I also lead on a retraced bowline sometimes and always use a double bowline (two coils, not retraced) when lowering off of single pitch routes. Unless the guy was using a very stiff rope, my bet is that he either tied the knot incorrectly, didn't finish it or didn't even start it. None of those mistakes would be prevented by the use of a fix-8.

Double bowline is nice too, but I am much more comfortable witht he retrace and have been tying it for years.

In reply to:
FWIW, most people I see use a double bowline, and don't even know how to tie a retraced bowline. From your first post, it seems that currently you ONLY allow people to use a retraced bowline and not a regular/double. Or is this one of the options you are going to move to? Do you find that people have a harder time learning the retrace Or that less people know it to begin with?

Right now, the only knot in the gym is the figure eight. We discussing allowing the retraced bowline. My manager and I talked about the double bowline, but we felt the retrace was easier for us deal with at a distance. It also allows for someone forgetting to tie a back-up knot without to much of a safety issue.

In reply to:
I personally don't think I'd like the double bowline to be my primary lead knot, but I can't see a retraced bowline coming untied, with or w/o a stopper knot.

I climbed on a double bowline for a couple of years, then switched to retrace because I can't see the knot coming undone with or without a back-up either.

Enjoy you new home,
Eman


rtwilli4


Apr 8, 2012, 6:33 AM
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Re: [guangzhou] Gym Death- Knot Failure [In reply to]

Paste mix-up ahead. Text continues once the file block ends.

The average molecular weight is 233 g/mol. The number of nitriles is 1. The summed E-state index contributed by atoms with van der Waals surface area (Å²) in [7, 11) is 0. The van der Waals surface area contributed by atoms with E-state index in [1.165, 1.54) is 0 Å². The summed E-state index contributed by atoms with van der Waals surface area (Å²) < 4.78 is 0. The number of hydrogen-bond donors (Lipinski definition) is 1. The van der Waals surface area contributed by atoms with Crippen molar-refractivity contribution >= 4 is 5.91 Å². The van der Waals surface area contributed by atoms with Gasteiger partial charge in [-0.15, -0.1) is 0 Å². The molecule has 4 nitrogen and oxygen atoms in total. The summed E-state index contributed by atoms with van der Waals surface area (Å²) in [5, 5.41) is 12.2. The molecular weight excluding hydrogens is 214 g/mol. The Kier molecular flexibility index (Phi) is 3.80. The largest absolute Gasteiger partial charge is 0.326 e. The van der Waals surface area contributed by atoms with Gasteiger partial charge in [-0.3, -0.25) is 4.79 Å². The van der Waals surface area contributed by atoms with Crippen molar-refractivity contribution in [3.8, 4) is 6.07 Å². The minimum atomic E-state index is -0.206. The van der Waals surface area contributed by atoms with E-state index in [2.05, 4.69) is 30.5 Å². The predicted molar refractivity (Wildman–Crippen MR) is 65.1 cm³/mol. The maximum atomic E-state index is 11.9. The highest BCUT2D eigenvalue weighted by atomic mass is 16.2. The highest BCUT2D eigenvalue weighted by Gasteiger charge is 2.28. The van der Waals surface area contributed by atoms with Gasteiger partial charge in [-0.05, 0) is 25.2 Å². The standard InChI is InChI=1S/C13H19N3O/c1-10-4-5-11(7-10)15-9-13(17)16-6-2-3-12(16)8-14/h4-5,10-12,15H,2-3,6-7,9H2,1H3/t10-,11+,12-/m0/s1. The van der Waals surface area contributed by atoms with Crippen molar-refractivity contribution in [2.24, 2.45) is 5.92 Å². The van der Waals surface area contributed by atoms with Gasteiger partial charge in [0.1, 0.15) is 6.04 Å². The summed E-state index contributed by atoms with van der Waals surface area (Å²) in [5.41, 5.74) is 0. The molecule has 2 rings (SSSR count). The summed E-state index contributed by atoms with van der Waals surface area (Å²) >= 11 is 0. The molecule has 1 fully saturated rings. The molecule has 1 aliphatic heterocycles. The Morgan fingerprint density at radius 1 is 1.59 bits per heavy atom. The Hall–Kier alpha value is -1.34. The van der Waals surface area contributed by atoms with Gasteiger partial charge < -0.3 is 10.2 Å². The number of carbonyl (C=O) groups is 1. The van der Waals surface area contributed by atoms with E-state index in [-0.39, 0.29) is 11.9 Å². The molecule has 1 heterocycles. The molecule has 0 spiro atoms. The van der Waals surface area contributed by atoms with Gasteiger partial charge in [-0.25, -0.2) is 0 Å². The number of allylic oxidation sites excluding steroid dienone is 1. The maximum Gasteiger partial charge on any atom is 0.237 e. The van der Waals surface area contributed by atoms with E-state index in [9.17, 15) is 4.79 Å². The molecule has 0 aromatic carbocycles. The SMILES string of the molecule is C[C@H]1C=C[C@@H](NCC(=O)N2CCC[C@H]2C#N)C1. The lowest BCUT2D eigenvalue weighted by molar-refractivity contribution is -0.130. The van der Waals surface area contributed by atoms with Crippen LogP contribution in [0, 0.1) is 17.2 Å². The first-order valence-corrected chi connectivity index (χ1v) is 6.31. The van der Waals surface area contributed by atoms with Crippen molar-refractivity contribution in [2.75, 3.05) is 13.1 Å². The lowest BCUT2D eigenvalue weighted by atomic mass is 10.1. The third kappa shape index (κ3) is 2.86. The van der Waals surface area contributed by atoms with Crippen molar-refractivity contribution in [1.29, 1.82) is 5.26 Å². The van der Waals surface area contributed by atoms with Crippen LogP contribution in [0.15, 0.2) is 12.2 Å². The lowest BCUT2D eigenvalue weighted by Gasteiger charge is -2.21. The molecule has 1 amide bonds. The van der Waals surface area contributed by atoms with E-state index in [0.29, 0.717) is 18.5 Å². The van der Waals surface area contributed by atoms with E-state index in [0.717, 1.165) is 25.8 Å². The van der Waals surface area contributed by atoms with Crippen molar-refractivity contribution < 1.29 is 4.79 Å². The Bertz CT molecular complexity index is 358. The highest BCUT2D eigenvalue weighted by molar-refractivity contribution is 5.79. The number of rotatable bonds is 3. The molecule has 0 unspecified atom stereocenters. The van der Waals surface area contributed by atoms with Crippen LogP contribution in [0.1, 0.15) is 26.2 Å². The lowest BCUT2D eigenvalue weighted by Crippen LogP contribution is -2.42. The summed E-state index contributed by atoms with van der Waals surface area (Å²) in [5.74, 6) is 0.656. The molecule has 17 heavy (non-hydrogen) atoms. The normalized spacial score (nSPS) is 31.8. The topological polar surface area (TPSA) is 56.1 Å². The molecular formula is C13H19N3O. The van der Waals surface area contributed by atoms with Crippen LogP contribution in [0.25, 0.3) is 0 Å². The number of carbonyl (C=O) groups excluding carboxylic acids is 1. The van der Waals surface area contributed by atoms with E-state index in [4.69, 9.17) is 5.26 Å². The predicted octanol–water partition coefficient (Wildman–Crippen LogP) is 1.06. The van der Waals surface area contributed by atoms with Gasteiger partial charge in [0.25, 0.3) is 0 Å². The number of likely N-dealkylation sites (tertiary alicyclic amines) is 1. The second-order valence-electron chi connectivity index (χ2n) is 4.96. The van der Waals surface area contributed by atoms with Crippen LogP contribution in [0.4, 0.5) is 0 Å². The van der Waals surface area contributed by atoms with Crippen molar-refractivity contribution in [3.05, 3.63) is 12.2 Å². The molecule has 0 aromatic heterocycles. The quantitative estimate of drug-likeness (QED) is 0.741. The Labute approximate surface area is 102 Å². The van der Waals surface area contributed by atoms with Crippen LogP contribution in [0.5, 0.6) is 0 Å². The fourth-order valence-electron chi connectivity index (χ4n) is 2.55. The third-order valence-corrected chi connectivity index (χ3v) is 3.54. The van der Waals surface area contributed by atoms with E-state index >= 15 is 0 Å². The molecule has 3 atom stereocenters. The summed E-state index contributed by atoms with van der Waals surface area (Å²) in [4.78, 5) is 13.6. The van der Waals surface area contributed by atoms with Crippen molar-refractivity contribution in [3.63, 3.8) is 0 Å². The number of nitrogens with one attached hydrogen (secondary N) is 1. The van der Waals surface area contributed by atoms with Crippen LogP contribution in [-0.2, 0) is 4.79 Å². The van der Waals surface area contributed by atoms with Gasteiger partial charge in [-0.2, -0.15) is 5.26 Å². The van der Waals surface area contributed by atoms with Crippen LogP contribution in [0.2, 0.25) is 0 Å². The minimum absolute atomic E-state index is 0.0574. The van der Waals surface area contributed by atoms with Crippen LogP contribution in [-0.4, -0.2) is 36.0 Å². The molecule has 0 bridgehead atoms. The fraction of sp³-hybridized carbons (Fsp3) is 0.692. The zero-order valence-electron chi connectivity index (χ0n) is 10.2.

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Thanks for the kind words Eman. It means a lot nowadays when someone actually remembers you and your situation! Moving to a big city has made me realize just how busy everyone in this world is, and how hard it is to meet someone that is genuinely interested in anything other than themselves!

We are doing well. London is weird for me but it's a welcome change. I have a descent job with a great company, and I am dealing with products every day that I would use myself (outdoor apparel company). I am getting some good experience with brand management and there is a lot of room fro growth here, so it's exciting.

Climbing in the gym has made me stronger, and I am getting outside enough for now. I think I did 10 days outdoors out of 38 over March/April - I can deal with that. And I get 7 weeks paid vacation this year so no complains really!

Sounds like you guys are moving along well over in Indo. It's great that you are sorting this kinds of issues out before they arise - that's the only way to run a business really.

Nice catching up, take care over there!

Ryan


majid_sabet


Apr 8, 2012, 9:54 AM
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Re: [guangzhou] Gym Death- Knot Failure [In reply to]
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I am pretty much in line with RGOLD said on this one and most likely, he may had constructed a semi looking knot like a bowline that can be untie under pressure.


Partner rgold


Apr 8, 2012, 10:23 AM
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Re: [guangzhou] Gym Death- Knot Failure [In reply to]
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My gym allows all tie-in knots. But if a gym wants to say only one type of knot is allowed, what's the big deal? Don't whine, tie the knot the gym wants, be glad there is a gym, and go climbing.